In an exclusive interview, a retiring general fires on Jean Boyle
'A sense of distrust'
In an exclusive interview, a retiring general fires on Jean Boyle
On Sept. 16, 1996, Maj.-Gen. Brian Vernon retired, ending 32 years of distinguished service with the Canadian Forces. But at the end, his career was marked by controversy.
In March, 1993, Vernon became commander of the Land Forces Central Command— assuming overall responsibility for the elite, but troubled, Canadian Airborne Regiment. Vernon was not directly implicated in the Airborne’s December, 1992, to July, 1993, mission to Somalia, during which Canadian troops tortured one Somali teenager to death and were involved in suspicious shootings of at least two other civilians. But he was relieved of his command in February, 1995, after becoming embroiled in another Airborne-related scandal, this time over videotaped hazing practices. Vernon also stands accused by military police Maj. Vincent Buonomici of interfering in certain aspects of the Somalia investigation. Last week, in an exclusive interview, Vernon spoke to Maclean’s Ottawa Correspondent Luke Fisher about some of the controversies and problems besetting the Canadian military. Excerpts:
Maclean’s: Should chief of defence staff Gen. Jean Boyle resign?
Vernon: Absolutely. Leaving aside my personal animosity—which is fairly strong and I don’t make any bones about that—I think that our chief of the defence staff has to be two things. One, he has to have the trust and
confidence of the government of Canada. But number 2, and very closely behind number 1, is that the led have to have confidence in the leadership. There’s a very strong sense of distrust at the moment. A survey done a year ago said that 83 per cent of the troops had some serious reservations about the senior leadership. If you did that same survey today it would probably be 95 per cent.
The chief of the defence staff sets the moral tone for the armed forces.
Whether or not Gen. Boyle actually did anything wrong, I don’t know. But his attitudes are diametrically opposed to the fundamental military ethos.
Does he have the moral stand which the members of the armed forces could condone, support and follow? The short answer is no—he has forfeited the trust of those in the armed forces. He was overly egocentric in pursuing his own career and advancement rather than what would be good for the armed forces. And all of us understand that when you wear a uniform, the institution comes first, your subordinates come second and you come third, fourth or fifth down the line.
Maclean’s: Has Defence Minister David Collenette painted himself into a similar comer?
Vernon: He seems to have got himself in a political box. On the other hand, he’s very close to the Prime Minister and I think that his tendency would be to tough it out. I don’t think he would be very quick to pack it in on a matter of principle. Perhaps he’ll wind up in the Senate—I haven’t met his wife [Penny], but she runs the patronage appointments in the Prime Minister’s Office and she’s said to be a fairly smart and capable lady.
Maclean’s: What, in your estimation, is at the root of the military’s problems? Vernon: This is not so much a question of dealing with aberrant individuals as it is with a deE5 fence bureaucracy that over the I last 30 years, since the introduc* tion of unification, has evolved to s the point where it has corrupted the armed forces of Canada. It has watered down or altered fundamental military values to the point where we are no longer reacting as sailors, soldiers and airmen, we are acting the same as the bureaucrats. I would say that Gen. Boyle and others are a logical byproduct of that evolution. It’s not a question of blaming an individual, but the whole command and control system of the defence organization in Canada.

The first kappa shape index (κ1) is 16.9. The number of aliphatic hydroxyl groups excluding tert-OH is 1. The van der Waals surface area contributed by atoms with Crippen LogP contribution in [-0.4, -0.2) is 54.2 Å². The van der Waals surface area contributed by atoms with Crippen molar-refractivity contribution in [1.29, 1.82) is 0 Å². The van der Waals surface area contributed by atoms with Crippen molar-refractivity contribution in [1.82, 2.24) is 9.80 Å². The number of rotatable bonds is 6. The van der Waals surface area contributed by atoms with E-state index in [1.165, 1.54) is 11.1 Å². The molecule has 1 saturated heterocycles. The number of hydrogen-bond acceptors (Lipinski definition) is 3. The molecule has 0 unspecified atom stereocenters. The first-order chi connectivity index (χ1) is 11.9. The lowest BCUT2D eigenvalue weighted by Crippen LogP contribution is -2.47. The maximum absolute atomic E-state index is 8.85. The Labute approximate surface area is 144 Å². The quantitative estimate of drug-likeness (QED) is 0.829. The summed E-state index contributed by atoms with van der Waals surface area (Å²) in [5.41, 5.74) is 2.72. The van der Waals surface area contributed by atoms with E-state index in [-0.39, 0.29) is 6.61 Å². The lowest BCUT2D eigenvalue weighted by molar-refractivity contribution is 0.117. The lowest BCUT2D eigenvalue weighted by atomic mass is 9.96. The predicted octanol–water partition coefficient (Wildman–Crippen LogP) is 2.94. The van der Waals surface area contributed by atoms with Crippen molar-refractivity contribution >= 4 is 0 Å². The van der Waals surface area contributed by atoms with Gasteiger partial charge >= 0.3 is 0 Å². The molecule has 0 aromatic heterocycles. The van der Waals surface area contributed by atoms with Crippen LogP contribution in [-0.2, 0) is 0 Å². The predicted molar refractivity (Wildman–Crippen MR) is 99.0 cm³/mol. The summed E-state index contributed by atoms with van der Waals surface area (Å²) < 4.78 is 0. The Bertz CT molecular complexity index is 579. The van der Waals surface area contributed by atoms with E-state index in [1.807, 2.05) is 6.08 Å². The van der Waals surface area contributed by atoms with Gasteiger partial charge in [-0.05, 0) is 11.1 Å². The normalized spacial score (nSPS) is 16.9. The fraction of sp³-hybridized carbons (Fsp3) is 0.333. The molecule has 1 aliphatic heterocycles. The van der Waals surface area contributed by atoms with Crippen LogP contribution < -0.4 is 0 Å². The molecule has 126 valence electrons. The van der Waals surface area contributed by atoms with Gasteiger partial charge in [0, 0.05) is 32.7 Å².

Maclean’s: So the problem arose with the 1968 unification of the armed forces? Vernon: The integration of the forces, for most of us, made a great deal of sense—that part of it was marked by success. The next phase, however, was a step considerably over the line of common sense. In 1972, as a result of a management study, it was decided to combine the department of national defence and Canadian Forces headquarters. We took apples and oranges and created tangerines as a result. We now have military people involved in areas where uniformed people should not be—government policy, protection of the minister and so on. We very much have bureaucrats involved in armed forces policy like the mounting of operations, the degree of support provided and so on.
My view is that the military operators should be running the organization—and not a collection of bureaucrats. You need to hit defence headquarters with a 20 megaton bomb and separate it into two components—one a proper military headquarters, the other the ministry of defence, which contains all of the necessary bureaucratic elements for things
like procurement and financial probity. Maclean’s: What are your views on the Somalia scandal?
Vernon: An artificially generated crisis— I’ve been consistently amazed in the last 3 V2 years at some of the goings-on. I was horrified at the fact that two Canadian soldiers beat a prisoner to death. That was something clearly wrong, and needed to be dealt with. In some ways I was even more concerned that some noncommissioned officers were aware of what was going on and did not intervene. But beyond that murder, what else is known about Somalia? Our troops from the Canadian Airborne Regiment were rated by our allies and the coalition commanders as among the very best— they achieved their mission, providing security faster than anybody else and with the least cost in terms of loss of human life. But the reaction in Canada was affected by the political state of the day—and that was opposition to the Conservative government. Somalia suddenly surfaced as a weapon that could be used—and it was.